Voice-driven animation


We introduce a method for learning a mapping between signals, and use this to drive facial animation directly from vocal cues. Instead of depending on heuristic intermediate representations such as phonemes or visemes, the system learns its own representation, which includes dynamical and contextual information. In principle, this allows the system to make optimal use of context to handle ambiguity and relatively long-lasting facial co-articulation effects. The output is a series of facial control parameters, suitable for driving many different kinds of animation ranging from photo-realistic image warps to 3D cartoon characters. This work may not be copied or reproduced in whole or in part for any commercial purpose. Permission to copy in whole or in part without payment of fee is granted for nonprofit educational and research purposes provided that all such whole or partial copies include the following: a notice that such copying is by permission of Mitsubishi Electric Information Technology Center America; an acknowledgment of the authors and individual contributions to the work; and all applicable portions of the copyright notice. Copying, reproduction, or republishing for any other purpose shall require a license with payment of fee to Mitsubishi Electric Information Technology Center America. All rights reserved. Copyright c Mitsubishi Electric Information Technology Center America, 1998 201 Broadway, Cambridge, Massachusetts 02139 Publication History:– 1. 6jul98 first circulated. 2. 26aug98 accepted to Workshop on Perceptual User Interfaces, November 1998, San Francisco 3. 21sep98 final version uploaded to workshop web site. Voice-driven animation Matthew Brand and Ken Shan MERL—a Mitsubishi Electric Research Lab 201 Broadway, Cambridge, MA, 02139 brand@merl.com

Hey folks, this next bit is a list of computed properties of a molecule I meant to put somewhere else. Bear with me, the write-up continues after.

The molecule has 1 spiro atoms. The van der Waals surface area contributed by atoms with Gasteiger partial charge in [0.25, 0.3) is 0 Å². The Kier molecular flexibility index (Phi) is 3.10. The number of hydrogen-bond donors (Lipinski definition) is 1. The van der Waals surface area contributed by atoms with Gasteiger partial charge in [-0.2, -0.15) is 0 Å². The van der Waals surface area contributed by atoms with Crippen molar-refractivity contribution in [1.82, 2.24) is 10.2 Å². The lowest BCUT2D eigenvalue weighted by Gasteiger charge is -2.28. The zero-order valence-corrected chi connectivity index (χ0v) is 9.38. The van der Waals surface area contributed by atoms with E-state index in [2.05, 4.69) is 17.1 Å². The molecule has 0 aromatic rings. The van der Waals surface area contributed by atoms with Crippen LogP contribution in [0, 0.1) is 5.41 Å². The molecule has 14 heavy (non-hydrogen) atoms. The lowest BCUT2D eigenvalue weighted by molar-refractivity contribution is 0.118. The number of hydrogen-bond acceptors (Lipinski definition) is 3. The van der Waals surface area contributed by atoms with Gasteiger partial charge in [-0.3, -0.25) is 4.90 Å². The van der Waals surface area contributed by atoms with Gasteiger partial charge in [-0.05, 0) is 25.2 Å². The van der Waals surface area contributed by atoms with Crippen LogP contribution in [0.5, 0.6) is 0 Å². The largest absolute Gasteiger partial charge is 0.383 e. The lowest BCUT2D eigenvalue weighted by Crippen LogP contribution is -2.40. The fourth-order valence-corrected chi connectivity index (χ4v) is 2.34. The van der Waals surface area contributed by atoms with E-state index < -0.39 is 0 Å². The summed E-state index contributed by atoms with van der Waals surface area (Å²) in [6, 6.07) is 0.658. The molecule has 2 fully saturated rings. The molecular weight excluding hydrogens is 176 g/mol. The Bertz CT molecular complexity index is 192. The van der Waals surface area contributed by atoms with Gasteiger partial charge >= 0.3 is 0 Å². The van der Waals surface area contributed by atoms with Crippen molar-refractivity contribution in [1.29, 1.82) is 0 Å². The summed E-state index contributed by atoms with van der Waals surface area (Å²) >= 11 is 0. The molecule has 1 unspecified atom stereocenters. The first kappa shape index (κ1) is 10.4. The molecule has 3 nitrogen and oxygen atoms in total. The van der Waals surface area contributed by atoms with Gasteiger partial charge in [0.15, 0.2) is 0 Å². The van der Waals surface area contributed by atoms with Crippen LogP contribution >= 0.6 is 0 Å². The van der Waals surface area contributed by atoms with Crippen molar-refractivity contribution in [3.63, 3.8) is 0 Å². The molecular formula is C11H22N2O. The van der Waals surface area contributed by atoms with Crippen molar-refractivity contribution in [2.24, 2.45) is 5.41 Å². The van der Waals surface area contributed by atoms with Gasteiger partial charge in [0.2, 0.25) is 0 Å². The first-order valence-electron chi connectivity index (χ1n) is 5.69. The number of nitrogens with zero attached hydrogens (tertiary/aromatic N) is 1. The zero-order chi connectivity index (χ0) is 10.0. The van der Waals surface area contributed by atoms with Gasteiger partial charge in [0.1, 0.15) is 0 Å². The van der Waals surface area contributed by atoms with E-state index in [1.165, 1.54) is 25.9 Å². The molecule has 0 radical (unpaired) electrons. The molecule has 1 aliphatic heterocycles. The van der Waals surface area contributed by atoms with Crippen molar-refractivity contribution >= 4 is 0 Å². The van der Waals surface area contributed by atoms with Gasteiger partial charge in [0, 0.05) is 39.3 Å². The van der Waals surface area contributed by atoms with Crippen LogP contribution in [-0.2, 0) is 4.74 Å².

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@inproceedings{Brand1998VoicedrivenA, title={Voice-driven animation}, author={Matthew Brand and Ken Shan}, year={1998} }